From ATMs to laptops to smartphones, a University of Maryland research group has been instrumental in making the screens that fill our lives accessible to people with a range of disabilities. Now the College of Information Studies’ Trace Research and Development Center is focusing on a new generation of interfaces ranging from immersive environments and virtual reality to gesture-based systems.
Trace recently received a $4.65 million, five-year Rehabilitation Engineering Research Center (RERC) grant from the National Institute on Disability, Independent Living, and Rehabilitation Research to fund research and development of inclusive information and communication technology.
“What is particularly interesting about this RERC is its focus on accessibility of the entirely new interfaces that we will be encountering in the next 20 years, and how to make them accessible to those who have disabilities, are older or have difficulty dealing with technology,” said Gregg Vanderheiden, a professor in the iSchool who leads Trace and is heading up the new research.
Along with co-investigators Jonathan Lazar, Hernisa Kacorri, Amanda Lazar and J. Bern Jordan, Vanderheiden will work to anticipate and overcome accessibility barriers that could arise with new technologies, as well as those still over the horizon.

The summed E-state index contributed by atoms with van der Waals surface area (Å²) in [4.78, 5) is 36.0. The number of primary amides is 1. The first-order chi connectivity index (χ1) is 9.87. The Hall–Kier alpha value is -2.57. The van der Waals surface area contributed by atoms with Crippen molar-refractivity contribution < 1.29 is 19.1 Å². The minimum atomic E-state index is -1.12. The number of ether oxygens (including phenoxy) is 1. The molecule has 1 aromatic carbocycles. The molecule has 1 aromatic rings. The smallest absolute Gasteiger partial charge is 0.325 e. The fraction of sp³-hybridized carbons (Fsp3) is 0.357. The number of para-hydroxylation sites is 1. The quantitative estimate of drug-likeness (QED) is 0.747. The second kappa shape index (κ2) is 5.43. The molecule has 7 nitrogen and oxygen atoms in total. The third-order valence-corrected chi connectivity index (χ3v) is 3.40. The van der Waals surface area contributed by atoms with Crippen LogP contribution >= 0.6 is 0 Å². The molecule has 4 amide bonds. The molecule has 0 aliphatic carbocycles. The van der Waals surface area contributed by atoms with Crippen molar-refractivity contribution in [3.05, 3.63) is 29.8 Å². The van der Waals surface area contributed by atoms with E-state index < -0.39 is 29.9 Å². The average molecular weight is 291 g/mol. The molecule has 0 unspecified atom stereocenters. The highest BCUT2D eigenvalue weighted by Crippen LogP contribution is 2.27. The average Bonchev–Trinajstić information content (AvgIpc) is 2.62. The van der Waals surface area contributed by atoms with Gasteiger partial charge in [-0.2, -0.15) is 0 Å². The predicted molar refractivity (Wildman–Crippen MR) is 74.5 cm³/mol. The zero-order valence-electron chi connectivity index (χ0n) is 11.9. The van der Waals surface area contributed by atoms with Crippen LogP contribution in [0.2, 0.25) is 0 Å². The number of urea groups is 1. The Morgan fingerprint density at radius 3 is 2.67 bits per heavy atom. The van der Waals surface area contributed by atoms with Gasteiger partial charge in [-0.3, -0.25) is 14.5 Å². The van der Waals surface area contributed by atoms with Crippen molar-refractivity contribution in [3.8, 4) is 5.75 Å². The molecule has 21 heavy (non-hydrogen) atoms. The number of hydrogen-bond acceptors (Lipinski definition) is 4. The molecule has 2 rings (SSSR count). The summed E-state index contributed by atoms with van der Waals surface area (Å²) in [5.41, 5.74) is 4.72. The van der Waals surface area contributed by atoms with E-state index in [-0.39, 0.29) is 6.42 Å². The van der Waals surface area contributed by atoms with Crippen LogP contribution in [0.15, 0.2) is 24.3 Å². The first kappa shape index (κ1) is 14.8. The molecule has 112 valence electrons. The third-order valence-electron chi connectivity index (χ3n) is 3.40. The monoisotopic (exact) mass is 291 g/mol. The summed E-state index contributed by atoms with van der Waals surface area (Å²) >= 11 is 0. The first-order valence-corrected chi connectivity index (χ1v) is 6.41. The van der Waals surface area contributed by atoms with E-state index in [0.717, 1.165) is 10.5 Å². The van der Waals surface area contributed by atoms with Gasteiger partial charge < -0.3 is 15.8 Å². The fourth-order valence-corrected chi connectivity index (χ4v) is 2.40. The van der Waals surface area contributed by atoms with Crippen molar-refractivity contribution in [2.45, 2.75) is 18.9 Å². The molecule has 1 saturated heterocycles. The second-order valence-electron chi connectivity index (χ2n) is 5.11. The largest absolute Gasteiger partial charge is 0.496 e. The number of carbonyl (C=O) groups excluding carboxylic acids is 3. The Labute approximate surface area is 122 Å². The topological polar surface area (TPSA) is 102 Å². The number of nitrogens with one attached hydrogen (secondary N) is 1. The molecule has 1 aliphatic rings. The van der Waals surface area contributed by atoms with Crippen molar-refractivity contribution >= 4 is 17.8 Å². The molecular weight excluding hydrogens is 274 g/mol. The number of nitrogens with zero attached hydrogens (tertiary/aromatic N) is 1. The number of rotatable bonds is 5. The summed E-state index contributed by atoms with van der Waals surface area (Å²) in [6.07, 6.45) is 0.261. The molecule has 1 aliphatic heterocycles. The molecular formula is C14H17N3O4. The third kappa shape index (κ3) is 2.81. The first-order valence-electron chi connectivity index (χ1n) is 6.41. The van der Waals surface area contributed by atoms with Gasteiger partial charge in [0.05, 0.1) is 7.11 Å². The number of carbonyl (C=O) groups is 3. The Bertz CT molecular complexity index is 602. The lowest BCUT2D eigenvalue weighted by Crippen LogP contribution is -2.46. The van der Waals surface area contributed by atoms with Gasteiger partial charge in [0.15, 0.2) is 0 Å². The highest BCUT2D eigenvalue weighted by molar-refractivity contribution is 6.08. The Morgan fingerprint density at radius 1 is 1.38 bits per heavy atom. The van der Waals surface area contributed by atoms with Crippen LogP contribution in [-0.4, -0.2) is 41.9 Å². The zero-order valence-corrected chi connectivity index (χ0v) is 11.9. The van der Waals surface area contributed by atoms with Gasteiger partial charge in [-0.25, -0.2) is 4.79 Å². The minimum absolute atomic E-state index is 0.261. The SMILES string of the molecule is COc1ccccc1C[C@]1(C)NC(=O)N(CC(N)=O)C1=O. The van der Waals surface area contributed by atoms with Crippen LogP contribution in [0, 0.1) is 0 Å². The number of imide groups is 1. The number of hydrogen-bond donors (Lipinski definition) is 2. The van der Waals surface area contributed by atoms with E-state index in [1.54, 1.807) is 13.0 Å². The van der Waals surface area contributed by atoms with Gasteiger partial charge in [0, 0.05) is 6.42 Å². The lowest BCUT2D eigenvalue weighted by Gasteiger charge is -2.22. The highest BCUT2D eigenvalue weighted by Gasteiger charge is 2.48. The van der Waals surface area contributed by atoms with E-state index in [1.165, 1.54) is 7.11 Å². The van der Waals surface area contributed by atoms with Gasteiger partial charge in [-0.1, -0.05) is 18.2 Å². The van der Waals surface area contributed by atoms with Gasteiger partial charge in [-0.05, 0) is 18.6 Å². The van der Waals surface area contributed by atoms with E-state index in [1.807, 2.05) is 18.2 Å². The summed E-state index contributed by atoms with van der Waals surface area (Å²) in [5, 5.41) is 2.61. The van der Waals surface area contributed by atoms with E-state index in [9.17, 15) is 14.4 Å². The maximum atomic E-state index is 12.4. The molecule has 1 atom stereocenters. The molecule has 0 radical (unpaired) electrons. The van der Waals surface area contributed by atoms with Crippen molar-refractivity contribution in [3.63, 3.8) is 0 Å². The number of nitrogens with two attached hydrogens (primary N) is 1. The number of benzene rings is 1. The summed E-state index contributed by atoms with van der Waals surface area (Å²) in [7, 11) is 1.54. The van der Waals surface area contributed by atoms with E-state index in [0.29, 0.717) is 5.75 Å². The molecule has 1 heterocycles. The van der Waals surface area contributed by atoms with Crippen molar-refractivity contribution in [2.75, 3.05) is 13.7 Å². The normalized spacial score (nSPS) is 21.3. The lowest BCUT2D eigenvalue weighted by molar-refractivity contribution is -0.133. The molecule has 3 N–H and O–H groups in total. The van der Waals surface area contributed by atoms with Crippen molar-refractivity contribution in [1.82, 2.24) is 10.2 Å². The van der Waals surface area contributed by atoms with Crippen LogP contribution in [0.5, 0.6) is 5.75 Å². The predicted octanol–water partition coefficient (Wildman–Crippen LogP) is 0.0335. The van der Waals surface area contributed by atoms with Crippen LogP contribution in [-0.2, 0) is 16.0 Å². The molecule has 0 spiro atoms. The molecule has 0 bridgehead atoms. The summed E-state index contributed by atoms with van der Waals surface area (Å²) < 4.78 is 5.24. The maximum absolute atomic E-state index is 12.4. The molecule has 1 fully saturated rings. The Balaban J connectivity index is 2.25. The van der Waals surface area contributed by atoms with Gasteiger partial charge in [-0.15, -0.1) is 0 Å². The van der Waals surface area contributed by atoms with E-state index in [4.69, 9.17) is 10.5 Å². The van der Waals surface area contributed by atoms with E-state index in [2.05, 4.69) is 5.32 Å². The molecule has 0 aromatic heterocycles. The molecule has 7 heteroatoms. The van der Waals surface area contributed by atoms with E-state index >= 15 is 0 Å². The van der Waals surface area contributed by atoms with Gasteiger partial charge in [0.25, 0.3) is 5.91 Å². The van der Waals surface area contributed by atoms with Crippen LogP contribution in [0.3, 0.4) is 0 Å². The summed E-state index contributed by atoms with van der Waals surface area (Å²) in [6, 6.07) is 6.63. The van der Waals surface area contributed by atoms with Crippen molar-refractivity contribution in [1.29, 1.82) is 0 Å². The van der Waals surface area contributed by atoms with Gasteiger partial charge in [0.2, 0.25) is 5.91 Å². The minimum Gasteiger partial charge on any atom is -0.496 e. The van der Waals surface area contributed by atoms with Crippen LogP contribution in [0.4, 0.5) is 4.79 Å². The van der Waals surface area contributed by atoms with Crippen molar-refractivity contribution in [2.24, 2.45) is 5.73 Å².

They will also pay special attention to information and communication technology access by people with cognitive, language and learning disabilities, as well as multiple disabilities, prioritizing five areas:
The Trace Center has been the recipient since 1983 of Rehabilitation Engineering Research Center grants. Vanderheiden credits sustained support from National Institute on Disability, Independent Living, and Rehabilitation Research and the RERC for much of the Trace Center’s success in improving accessibility.
Technologies stemming from the center’s research and development are built into Microsoft Windows, MacOS, iOS and Android, as well as airport check-in and security kiosks, automated postal stations and dozens of other computerized products, making all of them more accessible.
Due to inaccurate information provided to Maryland Today, an earlier version of this article contained an erroneous grant amount, which has since been corrected.
This article originally appeared in Maryland Today.
November 27, 2018